8.) Minnesota Twins                                                                  9.) Texas Rangers
Francisco Liriano                                                                            C.J. Wilson
Carl Pavano                                                                                     Colby Lewis
Brian Duensing                                                                               Brandon Webb
Nick Blackburn                                                                                Derek Holland
Scott Baker                                                                                      Scott Feldman

10.) Toronto Blue Jays                                                            11.) Seattle Mariners
Brandon Morrow                                                                             Felix Hernandez
Ricky Romero                                                                                 Jason Vargas
Kyle Drabek                                                                                     Erik Bedard
Dustin McGowan                                                                            Doug Fister
Marc Rzepczynski                                                                           Michael Pineda

12.) Cleveland Indians                                                            13.) Baltimore Orioles
Fausto Carmona                                                                            Jeremy Guthrie
Justin Masterson                                                                            Brian Matusz
Mitch Talbot                                                                                     Jake Arrieta
Carlos Carrasco                                                                            Brad Bergesen
David Huff                                                                                       Chris Tillman

14.) Kansas City Royals
Luke Hochevar
Vin Mazzo
Kyles Davies
Danny Duffy
Sean O’Sullivan

So why is Chicago my number one rotation and why is Boston my number three?  Especially since most people are in fact choosing Boston as having the best AL rotation!  Here is why.  Jon Lester may have my preseason Cy Young Prediction, but after that they can be extremely up and down at times.  Clay Buchholz has very good stuff, but he is still very young and I highly doubt he will repeat his 2.33 ERA.  He will still be very good and one of the better number twos in the AL, but I see his numbers slightly decreasing.

Josh Beckett is also a lot more like A.J. Burnett than people give him credit for.  Both when they get in trouble become throwers rather than pitchers.  When they do this they just start firing the cheese to the catcher and become highly predictable to the hitters, they also start losing their movement and control.  Beckett is still better than Burnett, but at the same time when Beckett gets in trouble he becomes very similar to his former teammate.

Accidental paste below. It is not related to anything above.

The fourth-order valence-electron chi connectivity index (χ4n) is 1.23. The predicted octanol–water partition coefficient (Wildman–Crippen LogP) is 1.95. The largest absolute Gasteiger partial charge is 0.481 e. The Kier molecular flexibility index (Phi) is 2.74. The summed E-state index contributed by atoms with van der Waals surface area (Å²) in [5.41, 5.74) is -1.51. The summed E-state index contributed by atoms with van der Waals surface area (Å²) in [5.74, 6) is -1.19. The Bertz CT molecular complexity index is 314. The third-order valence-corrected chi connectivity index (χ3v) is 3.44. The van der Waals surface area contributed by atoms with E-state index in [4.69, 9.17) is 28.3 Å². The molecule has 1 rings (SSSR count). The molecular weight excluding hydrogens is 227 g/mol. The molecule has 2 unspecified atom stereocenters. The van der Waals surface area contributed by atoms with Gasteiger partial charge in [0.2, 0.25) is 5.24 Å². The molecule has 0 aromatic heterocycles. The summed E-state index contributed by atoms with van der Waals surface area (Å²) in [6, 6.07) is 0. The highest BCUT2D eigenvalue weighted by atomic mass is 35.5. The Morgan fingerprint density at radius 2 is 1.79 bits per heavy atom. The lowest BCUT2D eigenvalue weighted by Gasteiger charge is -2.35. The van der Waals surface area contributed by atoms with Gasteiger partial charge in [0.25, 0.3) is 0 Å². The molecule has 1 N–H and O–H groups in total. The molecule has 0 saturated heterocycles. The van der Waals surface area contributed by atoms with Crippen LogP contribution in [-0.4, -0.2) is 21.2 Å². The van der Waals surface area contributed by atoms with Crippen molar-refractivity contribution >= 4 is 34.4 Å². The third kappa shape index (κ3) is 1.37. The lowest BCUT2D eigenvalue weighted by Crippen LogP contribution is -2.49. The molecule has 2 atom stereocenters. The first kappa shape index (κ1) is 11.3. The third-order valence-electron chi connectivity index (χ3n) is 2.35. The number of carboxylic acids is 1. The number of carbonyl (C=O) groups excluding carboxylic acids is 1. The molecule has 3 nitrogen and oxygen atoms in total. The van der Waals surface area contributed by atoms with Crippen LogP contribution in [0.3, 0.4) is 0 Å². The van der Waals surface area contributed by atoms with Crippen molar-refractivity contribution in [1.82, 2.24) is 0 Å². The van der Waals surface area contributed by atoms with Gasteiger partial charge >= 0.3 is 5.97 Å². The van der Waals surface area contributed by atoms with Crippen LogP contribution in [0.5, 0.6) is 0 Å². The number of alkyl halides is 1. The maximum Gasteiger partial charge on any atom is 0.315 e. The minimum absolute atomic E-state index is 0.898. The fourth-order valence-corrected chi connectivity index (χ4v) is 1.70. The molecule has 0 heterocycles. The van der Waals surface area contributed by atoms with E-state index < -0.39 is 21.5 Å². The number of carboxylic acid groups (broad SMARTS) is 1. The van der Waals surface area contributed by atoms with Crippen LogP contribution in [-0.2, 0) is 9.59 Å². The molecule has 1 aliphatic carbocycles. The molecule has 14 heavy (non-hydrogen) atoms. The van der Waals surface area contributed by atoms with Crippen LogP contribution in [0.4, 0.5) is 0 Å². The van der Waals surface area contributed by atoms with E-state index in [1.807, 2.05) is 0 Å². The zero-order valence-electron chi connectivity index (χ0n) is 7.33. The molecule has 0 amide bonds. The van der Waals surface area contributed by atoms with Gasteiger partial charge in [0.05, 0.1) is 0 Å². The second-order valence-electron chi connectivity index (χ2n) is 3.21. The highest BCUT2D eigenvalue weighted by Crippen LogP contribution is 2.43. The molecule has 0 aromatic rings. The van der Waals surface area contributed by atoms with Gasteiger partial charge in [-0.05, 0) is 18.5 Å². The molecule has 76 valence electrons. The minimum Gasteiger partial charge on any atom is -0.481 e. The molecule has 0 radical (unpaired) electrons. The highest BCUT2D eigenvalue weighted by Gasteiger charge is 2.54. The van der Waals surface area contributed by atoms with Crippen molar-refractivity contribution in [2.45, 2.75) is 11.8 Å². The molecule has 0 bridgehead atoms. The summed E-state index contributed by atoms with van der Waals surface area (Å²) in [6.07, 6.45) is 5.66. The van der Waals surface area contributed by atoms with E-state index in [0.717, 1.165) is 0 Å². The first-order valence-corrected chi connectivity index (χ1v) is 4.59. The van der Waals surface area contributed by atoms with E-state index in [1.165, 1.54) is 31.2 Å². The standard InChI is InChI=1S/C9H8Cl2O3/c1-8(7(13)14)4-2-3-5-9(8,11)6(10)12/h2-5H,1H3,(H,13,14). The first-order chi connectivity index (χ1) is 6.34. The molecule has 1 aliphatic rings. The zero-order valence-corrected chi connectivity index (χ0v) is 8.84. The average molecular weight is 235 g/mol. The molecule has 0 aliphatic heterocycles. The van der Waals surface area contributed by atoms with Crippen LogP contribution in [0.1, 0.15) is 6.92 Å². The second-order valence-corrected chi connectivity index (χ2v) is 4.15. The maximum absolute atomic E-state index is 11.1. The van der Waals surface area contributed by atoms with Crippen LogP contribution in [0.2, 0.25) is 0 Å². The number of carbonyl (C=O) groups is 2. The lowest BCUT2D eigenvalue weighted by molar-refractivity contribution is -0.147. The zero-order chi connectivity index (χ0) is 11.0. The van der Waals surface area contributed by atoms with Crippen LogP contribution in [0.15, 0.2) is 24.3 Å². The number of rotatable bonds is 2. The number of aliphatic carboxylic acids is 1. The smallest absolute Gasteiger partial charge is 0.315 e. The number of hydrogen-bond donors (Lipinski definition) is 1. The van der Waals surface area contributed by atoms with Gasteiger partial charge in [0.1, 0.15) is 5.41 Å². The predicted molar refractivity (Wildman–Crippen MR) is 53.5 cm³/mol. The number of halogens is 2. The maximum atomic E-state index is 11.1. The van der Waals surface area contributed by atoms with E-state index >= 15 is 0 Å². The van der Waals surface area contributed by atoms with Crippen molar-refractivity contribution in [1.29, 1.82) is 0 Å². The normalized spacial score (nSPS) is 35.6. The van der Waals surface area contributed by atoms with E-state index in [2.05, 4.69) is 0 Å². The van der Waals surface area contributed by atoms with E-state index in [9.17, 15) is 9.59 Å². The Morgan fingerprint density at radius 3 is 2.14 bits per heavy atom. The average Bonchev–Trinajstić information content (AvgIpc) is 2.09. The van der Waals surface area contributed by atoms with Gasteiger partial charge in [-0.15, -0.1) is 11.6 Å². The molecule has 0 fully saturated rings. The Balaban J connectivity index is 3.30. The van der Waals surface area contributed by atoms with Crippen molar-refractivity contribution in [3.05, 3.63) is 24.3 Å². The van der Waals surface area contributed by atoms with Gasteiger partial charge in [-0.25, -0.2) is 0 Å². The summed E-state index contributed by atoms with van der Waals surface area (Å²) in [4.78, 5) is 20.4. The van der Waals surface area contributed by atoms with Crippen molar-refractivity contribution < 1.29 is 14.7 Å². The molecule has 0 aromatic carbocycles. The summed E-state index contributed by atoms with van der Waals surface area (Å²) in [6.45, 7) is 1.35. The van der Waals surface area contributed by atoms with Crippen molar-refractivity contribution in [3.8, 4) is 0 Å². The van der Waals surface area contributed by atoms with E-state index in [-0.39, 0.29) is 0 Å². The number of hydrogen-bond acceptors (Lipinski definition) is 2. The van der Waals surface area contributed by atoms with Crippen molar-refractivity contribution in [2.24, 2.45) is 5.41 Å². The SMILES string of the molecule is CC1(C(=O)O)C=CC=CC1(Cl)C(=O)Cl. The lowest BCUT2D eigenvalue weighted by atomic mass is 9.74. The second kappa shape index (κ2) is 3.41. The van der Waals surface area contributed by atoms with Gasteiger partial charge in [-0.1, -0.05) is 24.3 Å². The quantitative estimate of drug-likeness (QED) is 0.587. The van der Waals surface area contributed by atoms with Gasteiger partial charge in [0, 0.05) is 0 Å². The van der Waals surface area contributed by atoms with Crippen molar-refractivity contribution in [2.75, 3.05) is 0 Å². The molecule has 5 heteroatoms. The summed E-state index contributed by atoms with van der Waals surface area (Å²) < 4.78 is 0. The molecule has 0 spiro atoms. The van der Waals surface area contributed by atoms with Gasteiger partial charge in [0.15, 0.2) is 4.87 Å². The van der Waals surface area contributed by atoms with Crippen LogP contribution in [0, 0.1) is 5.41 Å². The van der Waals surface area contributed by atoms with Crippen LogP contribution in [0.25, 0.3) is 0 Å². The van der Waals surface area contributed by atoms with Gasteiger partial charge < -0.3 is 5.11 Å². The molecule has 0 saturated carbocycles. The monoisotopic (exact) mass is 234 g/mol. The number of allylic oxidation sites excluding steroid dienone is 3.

I also think John Lackey’s best days are behind him and I expect him to stay fairly close to his production of last year (14-11, 4.40 ERA).  He will still be able to get up and have a big day, but I believe him, Beckett, and Matsuzaka bring more of a name factor than they will production at this point in their careers.  Matsuzaka walks too many batters to be consistent enough, which just adds to how exceptional his ERA and W-L record was in 2009.  But eventually free passes will come back to bite you in the butt.  Tim Wakefield will be a serviceable spot starter like he has been, at worst, throughout his major league career.

But when I look at the White Sox rotation I see a very good top five.  Mark Buerle is a pitcher that any team would love to have, with his combination of pitching smarts and durability.  Also the fans like the days he pitches on hot July afternoons with how fast he gets the job done.  John Danks has surpassed Buehrle as the team’s ace.  These top two lefties are good, but probably not as good as that of Boston.

But her is the difference.  I see Edwin Jackson, Gavin Floyd, and Jake Peavy being a much better three-four-five than that of Boston.  Peavy will be out until about Memorial Day, so the fifth spot will be up for grabs during Spring Training.  But he should be back for most of the season, if everything goes according to plan.  He will not be his old self that people remember him from in San Diego.  But I still think he will be able to pitch to about the 3.70 ERA area, give or take a little either way.

Oakland gets the nod over Boston too.  Their pitching rotation is probably the most underrated in the Major League.  Their 3.56 ERA led the AL in 2010.  This is 0.22 better than the second place Tampa Bay Rays.  I believe the Rays will be able to, repeat a very good pitching year as well, even without Garza.  They got the Cubs hitting and pitching minor league players in return for him as well.  The Rays might take a step backward as a whole this year, but they show promise to return back to their dominate self in 2012.

Just a few days ago Andy Pettitte announced his retirement.  Many people think this makes their pitching staff a huge weakness.  But while I still do not believe it is a strength, it really is not that bad.  CC Sabathia is a top tier MLB starter and I do not expect that to change in 2011.  Phil Hughes really could be a future Cy Young winner at the two spot.